CIT Group Equipment Financing v. FRS Farms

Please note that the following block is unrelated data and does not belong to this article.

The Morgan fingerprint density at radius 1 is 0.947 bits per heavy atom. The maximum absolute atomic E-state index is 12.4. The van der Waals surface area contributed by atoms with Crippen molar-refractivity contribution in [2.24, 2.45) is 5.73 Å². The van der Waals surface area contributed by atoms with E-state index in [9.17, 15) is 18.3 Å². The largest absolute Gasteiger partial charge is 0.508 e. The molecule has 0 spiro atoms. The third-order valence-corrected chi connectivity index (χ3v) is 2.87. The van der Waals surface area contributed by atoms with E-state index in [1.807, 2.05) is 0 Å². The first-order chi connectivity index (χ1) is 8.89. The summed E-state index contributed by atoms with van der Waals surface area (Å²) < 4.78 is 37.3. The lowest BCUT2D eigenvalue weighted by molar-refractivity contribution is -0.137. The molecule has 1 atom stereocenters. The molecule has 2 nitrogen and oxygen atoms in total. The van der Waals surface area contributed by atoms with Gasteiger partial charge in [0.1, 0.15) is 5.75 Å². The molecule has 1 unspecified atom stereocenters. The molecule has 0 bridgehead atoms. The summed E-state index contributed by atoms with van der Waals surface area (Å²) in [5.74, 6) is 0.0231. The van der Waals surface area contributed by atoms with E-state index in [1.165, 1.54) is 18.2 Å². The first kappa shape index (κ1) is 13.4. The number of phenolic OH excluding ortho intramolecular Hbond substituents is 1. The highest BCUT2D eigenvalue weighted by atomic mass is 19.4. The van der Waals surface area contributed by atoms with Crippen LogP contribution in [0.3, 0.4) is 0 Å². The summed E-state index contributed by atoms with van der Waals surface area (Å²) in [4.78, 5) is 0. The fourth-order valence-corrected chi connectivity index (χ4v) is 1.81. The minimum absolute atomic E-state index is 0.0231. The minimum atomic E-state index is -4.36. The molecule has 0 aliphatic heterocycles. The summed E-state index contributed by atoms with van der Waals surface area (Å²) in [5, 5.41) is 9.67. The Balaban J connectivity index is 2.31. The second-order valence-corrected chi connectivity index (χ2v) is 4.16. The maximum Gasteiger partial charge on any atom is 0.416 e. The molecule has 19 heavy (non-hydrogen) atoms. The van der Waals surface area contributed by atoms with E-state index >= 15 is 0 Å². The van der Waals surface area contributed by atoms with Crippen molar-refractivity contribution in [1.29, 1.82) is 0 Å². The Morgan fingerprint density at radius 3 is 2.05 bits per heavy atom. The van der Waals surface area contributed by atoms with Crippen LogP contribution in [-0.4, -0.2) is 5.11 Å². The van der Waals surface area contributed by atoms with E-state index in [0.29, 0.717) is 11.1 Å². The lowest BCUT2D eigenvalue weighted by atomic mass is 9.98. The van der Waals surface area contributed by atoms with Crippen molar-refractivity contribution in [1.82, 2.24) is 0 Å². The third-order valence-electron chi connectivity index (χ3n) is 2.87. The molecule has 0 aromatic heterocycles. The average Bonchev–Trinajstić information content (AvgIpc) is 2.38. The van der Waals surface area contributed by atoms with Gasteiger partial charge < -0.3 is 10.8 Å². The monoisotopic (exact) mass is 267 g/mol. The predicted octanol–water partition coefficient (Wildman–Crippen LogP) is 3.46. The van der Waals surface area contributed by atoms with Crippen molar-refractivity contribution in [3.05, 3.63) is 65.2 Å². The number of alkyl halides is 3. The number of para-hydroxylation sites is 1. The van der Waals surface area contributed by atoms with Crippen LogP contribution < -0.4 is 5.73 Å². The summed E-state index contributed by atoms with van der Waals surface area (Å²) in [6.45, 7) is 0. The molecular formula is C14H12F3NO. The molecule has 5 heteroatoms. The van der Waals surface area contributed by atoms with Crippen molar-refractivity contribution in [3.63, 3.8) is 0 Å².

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COURT OF APPEALS DECISION DATED AND FILED December 20, 2007 David R. Schanker Clerk of Court of Appeals NOTICE This opinion is subject to further editing. If published, the official version will appear in the bound volume of the Official Reports. A party may file with the Supreme Court a petition to review an adverse decision by the Court of Appeals. See WIS. STAT. § 808.10 and RULE 809.62. 2007AP689 Cir. Ct. No. 2002CV238 STATE OF WISCONSIN IN COURT OF APPEALS DISTRICT IV Appeal No. CIT GROUP EQUIPMENT FINANCING, INC., PLAINTIFF-APPELLANT, V. FRS FARMS, INC., FREDERICK R. STEWART AND JANELL STEWART, DEFENDANTS-RESPONDENTS. APPEAL from a judgment of the circuit court for Monroe County: STEVEN L. ABBOTT, Judge. Affirmed in part; reversed in part and cause remanded for further proceedings. Before Vergeront, Lundsten and Bridge, JJ. ¶1 LUNDSTEN, J. CIT Group Equipment Financing appeals a circuit court judgment dismissing CIT s claim for a deficiency judgment against FRS Farms, Frederick Stewart, and Janell Stewart (collectively FRS Farms, unless No. 2007AP689 otherwise indicated). FRS Farms defaulted on equipment leases, prompting CIT to file this action, repossess the equipment, and sell it. Following the sales, CIT sought a deficiency judgment for the difference between the amount FRS Farms owed and the proceeds of the sales. At a bench trial, the dispute centered on whether CIT s sales of the equipment met the commercially reasonable requirement in the Uniform Commercial Code (U.C.C.), codified in WIS. STAT. ch. 409 (2005-06).1 ¶2 CIT argues that the circuit court erred in determining that the sales were not commercially reasonable. CIT also asserts that the circuit court erred in concluding that CIT is equitably estopped from obtaining a deficiency judgment. FRS Farms argues that the election-of-remedies doctrine provides an alternative ground for upholding the circuit court s decision to deny a deficiency judgment. ¶3 We affirm the circuit court s finding that the sales were not commercially reasonable. We agree with CIT, however, that the circuit court erred in denying CIT a deficiency judgment on grounds of equitable estoppel. We reject FRS Farms election-of-remedies argument. We conclude, therefore, that CIT is entitled to a deficiency judgment in an amount to be determined on remand. We affirm in part, reverse in part, and remand for the circuit court to determine the proper amount of the deficiency judgment. 1 All references to the Wisconsin Statutes are to the 2005-06 version unless otherwise noted. 2 No. 2007AP689 Background ¶4 FRS Farms leased meat processing equipment from a company called Amplicon Financial.2 FRS Farms executed a lease in August 2000 for a bone crusher, and a separate lease in October 2000 for a chubmaker system. The leases identify the bone crusher and the chubmaker system as each having a price of $450,000. ¶5 Amplicon sold its rights in the leases to CIT. FRS Farms defaulted on the leases when it stopped making lease payments in July 2001. ¶6 CIT sued FRS Farms, seeking replevin and damages. In September 2002, CIT obtained a replevin order under WIS. STAT. ch. 810, the general replevin statutes, requiring that the equipment be delivered to CIT. CIT sold the components of the chubmaker system in October 2002 and March 2003 for a total of $183,000; it sold the bone crusher in late 2004 for $14,000. The sales proceeds thus totaled $197,000, several hundred thousand dollars less than the price of the equipment as shown on the leases. ¶7 After a bench trial, the circuit court concluded that CIT s sales of the equipment were not commercially reasonable. The court agreed with FRS Farms, however, that CIT should be equitably estopped from obtaining a deficiency judgment. It is unclear whether the court also agreed with FRS Farms electionof-remedies argument. The circuit court dismissed CIT s claim for a deficiency judgment. CIT appeals. 2 Frederick and Janell Stewart personally guaranteed the leases. 3 No. 2007AP689 Discussion A. Commercial Reasonableness Of The Sales ¶8 CIT argues that the circuit court erred in concluding that the sales of the equipment were not commercially reasonable. We disagree.3 1. Commercially Reasonable: General Standards ¶9 The Uniform Commercial Code, as adopted by Wisconsin, requires that disposition of collateral by a secured party after default must be commercially reasonable. Appleton State Bank v. Van Dyke Ford, Inc., 90 Wis. 2d 200, 204, 279 N.W.2d 443 (1979). The relevant standard is set forth in WIS. STAT. § 409.610, Wisconsin s version of U.C.C. § 9-610. Section 409.610 provides, in pertinent part: (2) COMMERCIALLY REASONABLE DISPOSITION. Every aspect of a disposition of collateral, including the method, manner, time, place, and other terms, must be commercially reasonable. ¶10 Further guidance on the meaning of commercially reasonable is contained in WIS. STAT. § 409.627, Wisconsin s version of U.C.C. § 9-627:4 (2) DISPOSITIONS THAT ARE COMMERCIALLY A disposition of collateral is made in a commercially reasonable manner if the disposition is made: REASONABLE. (a) In the usual manner on any recognized market; 3 We note that some of CIT s arguments in the equitable estoppel portion of its briefs are more aptly directed at whether the sales were commercially reasonable. Thus, we address those arguments when discussing commercial reasonableness. 4 The provisions cited are part of U.C.C. Revised Article 9, Secured Transactions. 4 No. 2007AP689 (b) At the price current in any recognized market at the time of the disposition; or (c) Otherwise in conformity with reasonable commercial practices among dealers in the type of property that was the subject of the disposition. ¶11 FRS Farms argues that the standard in paragraph (c) applies here, and CIT does not disagree. Neither party suggests that either paragraph (a) or (b) applies, apparently because there is no recognized market for the equipment. See U.C.C. § 9-627, cmt. 4, 3 U.L.A. 568, at 569 (2002) (explaining that the concept of a recognized market in these paragraphs is limited and applies only to markets in which there are standardized price quotations for property that is essentially fungible, such as stock exchanges ). Accordingly, the question for the circuit court was whether CIT sold the equipment in conformity with reasonable commercial practices among dealers in the type of property that was the subject of the disposition. 2. Commercially Reasonable: Burden Of Proof ¶12 Under WIS. STAT. § 409.626(1)(b), the party disposing of collateral has the burden to show that the sale was commercially reasonable. See also Ford Motor Co. v. Lyons, 137 Wis. 2d 397, 451 n.16, 405 N.W.2d 354 (Ct. App. 1987) ( A secured party must establish that every aspect of the sale of secured property was commercially reasonable. ). Thus, CIT had the burden of proof at trial. 3. Commercially Reasonable: Standard Of Review ¶13 The parties spend little time discussing our standard of review. Citing Appleton State Bank, 90 Wis. 2d at 205, CIT tells us that whether a disposition of collateral is commercially reasonable is a question of fact. Indeed, Appleton State Bank states: In most cases what constitutes a 5 No. 2007AP689 commercially reasonable disposition of collateral will be a fact question dependent on the surrounding facts and circumstances. Id. We question whether this appellate review standard makes sense in a case where the issue is whether underlying facts meet a statutory standard. However, CIT concedes that we are faced with a question of fact, and Appleton State Bank seemingly supports that view. Accordingly, we will uphold the circuit court s determination that CIT s sales of the bone crusher and the chubmaker system were not commercially reasonable unless that determination is clearly erroneous. See Royster-Clark, Inc. v. Olsen s Mill, Inc., 2006 WI 46, ¶11, 290 Wis. 2d 264, 714 N.W.2d 530. Findings of fact are clearly erroneous when they are against the great weight and clear preponderance of the evidence. Id., ¶12. We affirm findings of fact if the evidence reasonably permits the findings, even though the evidence would also permit a contrary finding. Id. 4. Whether The Circuit Court Erred In Determining That The Sales Were Not Commercially Reasonable a. Whether The Circuit Court Erroneously Focused On Proceeds Instead Of Procedures ¶14 CIT argues that the circuit court erroneously placed undue emphasis on the relatively low prices CIT obtained, and failed to focus instead on the procedures CIT used, in disposing of the equipment. We disagree. ¶15 The primary focus of the commercial reasonableness inquiry is the procedures employed, not the amount of the proceeds. Appleton State Bank, 90 Wis. 2d at 208. The proceeds of the sale, however, are relevant. This is made clear in the comments to the Uniform Commercial Code. While not itself sufficient to establish a violation of [the relevant U.C.C. provisions], a low price suggests that a court should scrutinize carefully all aspects of a disposition to 6 No. 2007AP689 ensure that each aspect was commercially reasonable. U.C.C. § 9-610, cmt. 10, 3 U.L.A. 515, at 518 (2002); U.C.C. § 9-627, cmt. 2, 3 U.L.A. at 569. ¶16 Here, the circuit court recognized that it was required to focus on the procedures. The court stated at the outset of its decision: [I]t s not just a matter of price, as brought out by [counsel for CIT]. It s a matter of procedure. And we have to look at the procedure that was used here. The fact that the circuit court expressed concern about the low prices CIT obtained in the sales of the equipment does not show that the court applied an incorrect standard or that it drew unreasonable inferences from those prices. b. Additional Background Facts And A Summary Of The Circuit Court s Decision ¶17 Before addressing CIT s other specific challenges, we provide additional background information. ¶18 At trial, CIT called one witness, Shawn Mulgrew, a CIT management-level employee involved in the equipment sales. Mulgrew testified that CIT had some experience in dealing with food processing equipment, but admitted that neither he nor his office specialized in such equipment. He also testified that the equipment was specialty type equipment. ¶19 Mulgrew described the steps that CIT typically follows in selling repossessed property. Apart from his testimony that CIT sometimes hires outside companies to assist in sales, Mulgrew s testimony does not suggest that any of CIT s normal steps take into account the specialty nature of the equipment at issue here. For example, he explained that CIT notified potential buyers via an email 7 No. 2007AP689 list containing approximately 500 names, but he knew of only one entity on the list that dealt in food processing equipment. ¶20 Mulgrew testified that, in this case, CIT hired two outside companies, Coldiron and Barliant, to assist in the sales. Coldiron specialized in semi-tractor trailers and construction equipment, not food processing equipment. CIT viewed Barliant as a knowledgeable source in the food processing secondary market. Coldiron assisted with the sale of the bone crusher, and Barliant assisted with the sale of the chubmaker system. ¶21 FRS Farms called three witnesses, including Bill Kroupa, the executive vice-president of a company specializing in food processing equipment, and Mark Thomas, senior vice-president of the company that sold the type of bone crusher that FRS Farms leased. ¶22 Kroupa testified that he inspected the chubmaker system, which appeared almost new. His understanding was that it had been used for only 12 to 16 hours. Kroupa estimated its value at $310,500, $127,500 more than the $183,000 CIT obtained.5 ¶23 Thomas testified that his company was the sole North American distributor for the type of bone crusher leased by FRS Farms, and that his company sold most of the bone crushers in the United States. Thomas said his company deals in the resale of bone crushing systems. Thomas valued the bone 5 Kroupa admitted that he did not inspect the interior of the chubmaker s heated water tank, a part of the chubmaker that CIT asserts had been damaged. However, the circuit court, acting as fact finder, was not required to credit any evidence indicating a reduced value attributable to this alleged damage. 8 No. 2007AP689 crusher at $325,000, $311,000 more than the $14,000 CIT obtained. Thomas opined that a price of $14,000 for the bone crusher was extremely low and may have resulted from CIT s marketing methods. ¶24 Based on the testimony summarized above and other evidence, the circuit court made a number of underlying findings of fact, including the following: 1. The equipment was unique and specialized. 2. Some of the equipment had hardly been used. 3. There was a comparatively small market for the equipment. 4. The specialized nature of the equipment meant that CIT s reliance on its usual marketing practices, such as the email distribution list, did little to demonstrate that the sales were commercially reasonable. 5. The evidence indicated that no one had seen the equipment other than Frederick Stewart, Kroupa, and representatives of Coldiron and Barliant. 6. The nature of Coldiron s and Barliant s involvement in the sales raised conflict of interest concerns. 7. CIT obtained no formal written appraisals of the equipment. 8. None of the individuals who gave an opinion on the value of the equipment were certified appraisers. 9. CIT did not normally sell equipment of this type, and it should and could have made more of an effort to deal with the specialized market for the equipment. ¶25 These underlying findings led the circuit court to its ultimate finding that the sales of the equipment were not commercially reasonable. We conclude that this ultimate finding is not clearly erroneous. In the following three sections, 9 No. 2007AP689 we address each of CIT s arguments challenging both the underlying findings and the court s ultimate finding. c. CIT s Industry Standards Arguments ¶26 CIT argues that we must deem the sales commercially reasonable as a matter of law because the circuit court found that the procedures CIT used were, in CIT s words, commercially accepted industry standards. This argument is based on a misinterpretation of the following comment made by the circuit court: The evidence is that [CIT followed] what they called a usual customary procedure in collecting defaulted property and disposing of the same. And the fact that it is the commercially reasonable procedure for the industry doesn t mean that it necessarily is commercially reasonable. Reading this comment in context, it is clear that the court is saying that CIT may have followed its usual practice but CIT s usual practice was not commercially reasonable under the circumstances. ¶27 In a closely related argument, CIT asserts that the testimony of its sole witness, Mulgrew, established that the sales were commercially reasonable. Specifically, CIT points to Mulgrew s testimony that the steps CIT followed in conducting the sales were consistent with industry standards and argues that the record is devoid of evidence rebutting this testimony. However, the circuit court was free to disregard Mulgrew s testimony. See Lessor v. Wangelin, 221 Wis. 2d 659, 667, 586 N.W.2d 1 (Ct. App. 1998) (it is the job of fact finders, not appellate courts, to review questions as to weight of testimony and credibility of witnesses (citation omitted)). Moreover, Mulgrew s testimony reveals that neither Mulgrew nor his office had significant experience dealing with the type of specialty equipment here. 10 No. 2007AP689 d. Whether The Circuit Court Drew An Erroneous Inference From The Fact That Coldiron And Barliant Purchased The Equipment ¶28 There is no dispute that CIT employed Coldiron and Barliant to assist CIT in selling the equipment. Rather than sell directly to end purchasers, CIT sold the equipment to Coldiron and Barliant. CIT employee Mulgrew testified that the transactions were structured in this manner to simplify the process. Mulgrew explained that, by invoicing Coldiron and Barliant, CIT could avoid having to invoice the ultimate buyer and then issue separate checks to Coldiron and Barliant for their 10% commissions. CIT argues that the circuit court wrongly interpreted this arrangement as suspect and, therefore, as indicating that the sales were not commercially reasonable. We disagree. ¶29 The circuit court s decision reveals that the court understood that the ultimate purchasers may well have been parties other than Coldiron and Barliant. Still, the court explained that the structure of the transactions open[ed] the door for conflicts of interest. The court s concern is amply supported by the record. On cross-examination, Mulgrew admitted that CIT could not verify the identity of any end purchasers and that it was possible Coldiron or Barliant could have turned around and sold the equipment at a higher price. Given the evidence before it, the circuit court drew a reasonable inference that this circumstance supported a finding that the sales were not commercially reasonable. e. Whether The Circuit Court Erred By Drawing A Negative Inference From The Delay In The Sales Of The Equipment ¶30 As previously indicated, CIT obtained its replevin order in September 2002, but did not immediately sell all of the equipment. In particular, CIT did not sell the bone crusher until late 2004. In rendering its decision, the circuit court said: And I also, one of the reasons why there was this delay, the 11 No. 2007AP689 suit was well, the default was in July of 2001, the suit was commenced about a year later. And the reasons for the delay, and there could be market fluctuations throughout this whole period, is that they had to get a stay of the bankruptcy. But the problem is the stay was not against the owner of the property ¦, so I think there was what you might term as being laches in delay on moving on this process, and it was perhaps somewhat of an extreme. ¶31 CIT argues that the above comment shows the circuit court inferred that CIT acted improperly in delaying the sale of the bone crusher. According to CIT, the court should not have drawn a negative inference from the delay for a number of reasons, including that the evidence shows it was reasonable to expect that it would take several months to sell the specialty type of equipment here and that FRS Farms caused or contributed to the delay. ¶32 We need not reach the merits of CIT s delay arguments. Instead, we conclude that it is apparent from the circuit court s decision that, regardless whether the court erroneously found that the delay had a detrimental effect on the price CIT obtained for the equipment, the court would still have made the same ultimate finding that the sales were not commercially reasonable, and this ultimate finding would still not be clearly erroneous. f. Summary And Transition To Remaining Issues ¶33 For the reasons stated above, we reject CIT s argument that the circuit court erred in determining that the sales of the equipment were not commercially reasonable. This conclusion does not, however, resolve all issues on appeal. Even though we have rejected CIT s challenge to the circuit court s commercial reasonableness finding, the court also denied CIT a deficiency judgment based on equitable estoppel, and CIT challenges that decision. 12 No. 2007AP689 Additionally, FRS Farms argues that the circuit court s denial of a deficiency judgment is supported by the election-of-remedies doctrine. Thus, we turn our attention to those issues. B. Equitable Estoppel ¶34 CIT contends that the circuit court erred in denying CIT a deficiency judgment on the basis of equitable estoppel. CIT argues that FRS Farms failed to show that the facts here satisfy the elements of equitable estoppel. We agree.6 ¶35 The elements for equitable estoppel include (1) an action or non- action that induces (2) reliance by another, either in the form of action or nonaction, (3) to his or her detriment. Russ v. Russ, 2007 WI 83, ¶37, __ Wis. 2d __, 734 N.W.2d 874. The party asserting equitable estoppel has the burden to demonstrate that the elements are satisfied. Gabriel v. Gabriel, 57 Wis. 2d 424, 428, 204 N.W.2d 494 (1973). Here, that party is FRS Farms. ¶36 So far as we can discern, the circuit court applied equitable estoppel based on the same findings that led the court to conclude that the sales were not commercially reasonable. However, nothing in the circuit court s decision or in FRS Farms argument explains how these findings satisfy the elements of equitable estoppel. Indeed, FRS Farms did not address the elements of equitable estoppel in the circuit court, and FRS Farms fails to address those elements now. Given the incomplete estoppel argument that FRS Farms made in the circuit court 6 CIT also argues that equitable estoppel does not apply because estoppel principles are displaced in this case by the Uniform Commercial Code provision providing for a deficiency judgment. We need not address that argument. 13 No. 2007AP689 and now repeats in this court, we conclude that FRS Farms has failed to show that equitable estoppel applies to bar CIT from obtaining a deficiency judgment. C. Election-Of-Remedies Doctrine ¶37 Generally speaking, the election-of-remedies doctrine provides that a plaintiff is entitled to choose among available remedies so long as the plaintiff is not unjustly enriched, the defendant is not misled, and the result is not otherwise inequitable. See Appleton Chinese Food Serv., Inc. v. Murken Ins., Inc., 185 Wis. 2d 791, 807, 519 N.W.2d 674 (Ct. App. 1994). FRS Farms argues that the circuit court s decision denying CIT a deficiency judgment should be upheld under the election-of-remedies doctrine. We are not persuaded. ¶38 We initially observe that it is not apparent that FRS Farms presents a true election-of-remedies argument. FRS Farms labels its argument an electionof-remedies argument, but the underlying question appears to be a matter of statutory construction involving whether provisions in the replevin statutes and in WIS. STAT. ch. 409 conflict or can be harmonized. We choose not to resolve whether FRS Farms argument is properly characterized as an election-ofremedies argument. Further, for the reasons explained below, we need not resolve FRS Farms underlying statutory construction argument. ¶39 FRS Farms points out that CIT first obtained an order for pre- judgment replevin under WIS. STAT. ch. 810. FRS Farms explains that CIT then sold the equipment as permitted by WIS. STAT. ch. 409. FRS Farms asserts that, under ch. 810, a plaintiff does not have the right to dispose of collateral until the right of possession is fully adjudicated. FRS Farms points to the procedures outlined in ch. 810, in particular those in WIS. STAT. § 810.06, which provides: 14 No. 2007AP689 Return of property to defendant. At any time before final judgment the defendant may require the return of the property by executing and delivering to the sheriff a bond, executed by sufficient sureties to the effect that the defendant shall be bound to the sum of the bond for the delivery of the property thereof to the plaintiff, if the delivery be adjudged, and for the payment to the plaintiff of such sum as may be recovered against the defendant. FRS Farms argues that, once CIT chose to proceed under ch. 810, FRS Farms had the right under § 810.06 to retain possession of the property at any time prior to final judgment. FRS Farms further asserts that CIT deprived FRS Farms of this right by selling the property under ch. 409 and, therefore, that the circuit court was correct when it denied CIT a deficiency judgment. ¶40 FRS Farms election-of-remedies argument raises more questions than it answers; but, as we understand it, FRS Farms concern is that CIT was able to cherry-pick provisions in WIS. STAT. ch. 810 and combine those provisions with provisions in the Uniform Commercial Code to CIT s advantage. In FRS Farms view, provisions in ch. 810 and provisions in WIS. STAT. ch. 409 may conflict, and, when they do, creditors must proceed according to one or the other. FRS Farms is suggesting that it was inequitable for CIT to proceed using whichever provisions suited it at the moment and that CIT s approach denied FRS Farms its right to possession. ¶41 The problem with FRS Farms argument is that FRS Farms does not demonstrate that it had the financial means to meet the statutory possession requirements, that it ever attempted to exercise any statutory rights it might have had to possession, or that it would have sought possession if given the opportunity. Accordingly, we reject FRS Farms argument, and do not apply the election-ofremedies doctrine to uphold the circuit court. 15 No. 2007AP689 D. Proper Amount Of Deficiency Judgment ¶42 The record and the briefing of the parties suggest that the parties entered into an agreement regarding the amount of the deficiency judgment if the circuit court found that the sales were not commercially reasonable. However, on appeal the parties dispute whether the amount they agreed to should be adjusted by $75,000. The circuit court did not make a finding as to whether such an adjustment would be appropriate, and none of the findings the circuit court did make permit us to infer a finding on this topic. As explained further below, we conclude that the disagreement over the $75,000 amount hinges on a factual dispute that must be resolved by the circuit court. ¶43 The parties agreement was based on FRS Farms asserted values for the equipment. CIT argues that the agreement must be adjusted by $75,000 because the trial testimony established that the value FRS Farms witness Thomas gave for the bone crusher was overstated by $75,000. More specifically, CIT asserts that the model of bone crusher listed on the lease and invoice demonstrates that Thomas incorrectly valued the bone crusher based on a different model valued at $75,000 more. However, FRS Farms directs us to portions of Thomas s testimony that might support a finding that Thomas, whose company originally sold the bone crusher to FRS Farms, based his valuation on the correct bone crusher model. Specifically, FRS Farms points to evidence suggesting that Thomas referenced documentation of the original sale in order to identify the model that FRS Farms leased by serial number, and that FRS Farms model was the same as the model on which Thomas based his valuation. Based on the evidence summarized, we cannot resolve the parties dispute over the $75,000 adjustment without fact finding. 16 No. 2007AP689 ¶44 We need not address whether the parties agreement binds the court with respect to the deficiency judgment. If that is an issue, it is best addressed by the circuit court. Accordingly, we remand for the circuit court to determine the amount of any deficiency judgment. Conclusion ¶45 We affirm the portion of the circuit court s judgment determining that the sales were not commercially reasonable, but we reverse the portion of the judgment determining that CIT is equitably estopped from obtaining a deficiency judgment. We remand to the circuit court for further proceedings to determine the proper amount of the deficiency judgment. ¶46 No costs to either party. By the Court. Judgment affirmed in part; reversed in part and cause remanded for further proceedings. Not recommended for publication in the official reports. 17